1. Generally speaking Tinkerer and Minister of Energy are extremely effective in low elo play, and extremely ineffective in high elo play. By low elo play, I mean the elo of my allies, I can beat low elo enemies all day. I would hire Tink and MOE if I was playing in a low elo lobby. The BIG reason why this is the case is because high elo players know of a strategy or mechanic called "driller dumping", which gives a given player near-infinite driller capacity - meaning that hiring Tink and MOE is a waste of time if you have a high elo ally who is willing to driller dump with you. For the record, of course someone's ability to driller dump is not limited by their elo, but driller dumping is a highly mechanical technique and usually only performed by players who are willing to do whatever it takes to win the game. Speaking of which, the philosophy of driller dumping is that making a super-player - aka one player with all the resources is the best strategy to win the game for a given team of allies EVERY TIME. Most players will not want to admit this because the idea of one player owning all the resources isn't fun for most of the allies, but it is true every single time that making a super-player is straight up the most consistant way to win at subterfuge. So make your allies quick, because if they are the kind that are willing to make a super player, you will win the game with your team and most likely draw for random top spots, it's that simple. The truth can be hard to accept, but that's what I am here to speak. Personally, my favorite subterfuge ruleset is the following because I enjoy rulesets that discourage making super players and encourage all allies of a given team to work equally together and have fun doing so to achieve victory:

    1. No Kings allowed.
    2. No more than 2 Admirals allowed per player, and no more than 2 Tycoons allowed per player.
    3. No gifting of specialists allowed.
    ---You cannot use a DA, Hypno, or anything else with an ally to trade a specialist.
    ---But you CAN use a DA, Hypno, or anything else to acquire an enemy specialist. The difference between allies and enemies is obviously a grey area so use good judgement.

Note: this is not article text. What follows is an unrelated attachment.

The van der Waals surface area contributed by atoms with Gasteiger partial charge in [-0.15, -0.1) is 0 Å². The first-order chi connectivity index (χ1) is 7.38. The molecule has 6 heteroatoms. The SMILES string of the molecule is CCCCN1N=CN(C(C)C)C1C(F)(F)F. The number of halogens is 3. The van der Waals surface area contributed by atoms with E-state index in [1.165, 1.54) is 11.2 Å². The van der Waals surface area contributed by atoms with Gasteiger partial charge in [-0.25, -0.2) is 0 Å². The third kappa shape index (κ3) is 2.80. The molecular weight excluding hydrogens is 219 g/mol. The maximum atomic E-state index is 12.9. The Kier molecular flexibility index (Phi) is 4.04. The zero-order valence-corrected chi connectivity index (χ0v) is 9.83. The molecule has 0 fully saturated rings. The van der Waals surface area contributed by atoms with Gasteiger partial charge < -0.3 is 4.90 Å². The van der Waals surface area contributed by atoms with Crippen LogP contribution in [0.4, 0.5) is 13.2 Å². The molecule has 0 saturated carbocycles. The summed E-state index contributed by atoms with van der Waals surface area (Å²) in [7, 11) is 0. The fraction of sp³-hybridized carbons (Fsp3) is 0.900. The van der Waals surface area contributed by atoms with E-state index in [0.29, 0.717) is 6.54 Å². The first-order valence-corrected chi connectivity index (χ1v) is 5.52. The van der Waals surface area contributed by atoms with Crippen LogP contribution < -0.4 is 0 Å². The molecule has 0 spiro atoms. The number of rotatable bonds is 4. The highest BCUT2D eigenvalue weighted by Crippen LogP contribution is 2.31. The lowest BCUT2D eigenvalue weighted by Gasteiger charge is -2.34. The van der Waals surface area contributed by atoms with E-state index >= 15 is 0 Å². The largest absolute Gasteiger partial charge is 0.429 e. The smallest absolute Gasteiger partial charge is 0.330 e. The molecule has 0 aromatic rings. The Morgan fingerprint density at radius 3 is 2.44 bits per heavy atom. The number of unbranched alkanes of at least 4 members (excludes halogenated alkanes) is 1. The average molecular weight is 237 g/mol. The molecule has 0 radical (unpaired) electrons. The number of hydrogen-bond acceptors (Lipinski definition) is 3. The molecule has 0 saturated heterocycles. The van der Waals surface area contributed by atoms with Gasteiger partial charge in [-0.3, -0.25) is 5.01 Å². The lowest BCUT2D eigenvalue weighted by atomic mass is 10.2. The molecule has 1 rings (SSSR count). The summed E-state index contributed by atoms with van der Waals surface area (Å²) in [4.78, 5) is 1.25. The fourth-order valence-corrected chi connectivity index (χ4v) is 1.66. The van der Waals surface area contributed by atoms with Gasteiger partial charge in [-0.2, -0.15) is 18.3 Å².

4. No shield lowering allowed.
    ---This rule is tailored to high elo games to nerf driller dumping strategies. In other words, it makes it more difficult to trade outposts.

    The following is the driller dumping strategy: Hire at least one Tycoon and take all or most of your allies' factories. Gift as many drillers as you can to your ally or allies so that you don't cap and can keep producing. Ask your ally or allies to take 1-2 generators central to your territory so you can gift drillers to that specific outpost. Request your ally or allies to send 1 driller's from their outpost central to your territory to pick up your factory gifts mid-water so that they own your drillers sooner. These 1 driller's should be sent to each nearby factory about every 4-10 hours depending on how quick driller production is. Right before the 1's land, they must be gifted. In summary, this technique maximizes driller production for a given set of at least 2 allies.

    If you find yourself in a game where no one is willing to driller dump with you, usually a low elo game, then Tinkerer and Minister of Energy become CORE hires. In a game like this I would rank Tinkerer's overall power level at about the 5'th spot, below Pirate and above Helmsman. Games that do not implement driller dumping and lower elo games tend to be slower paced, which incentivizes you to scale your drills up more freely with Tink. With experience, players also learn that having capped drillers and being incentivized to attack is a bad feeling. With Tink, you can make generous naps, scale up, and watch others attack each other - you can then break naps and play like a vulture taking the outposts left with little defenses on your borders. Utilize the concept of counterattacking because you can afford even moreso to not attack first because you are chilling and scaling!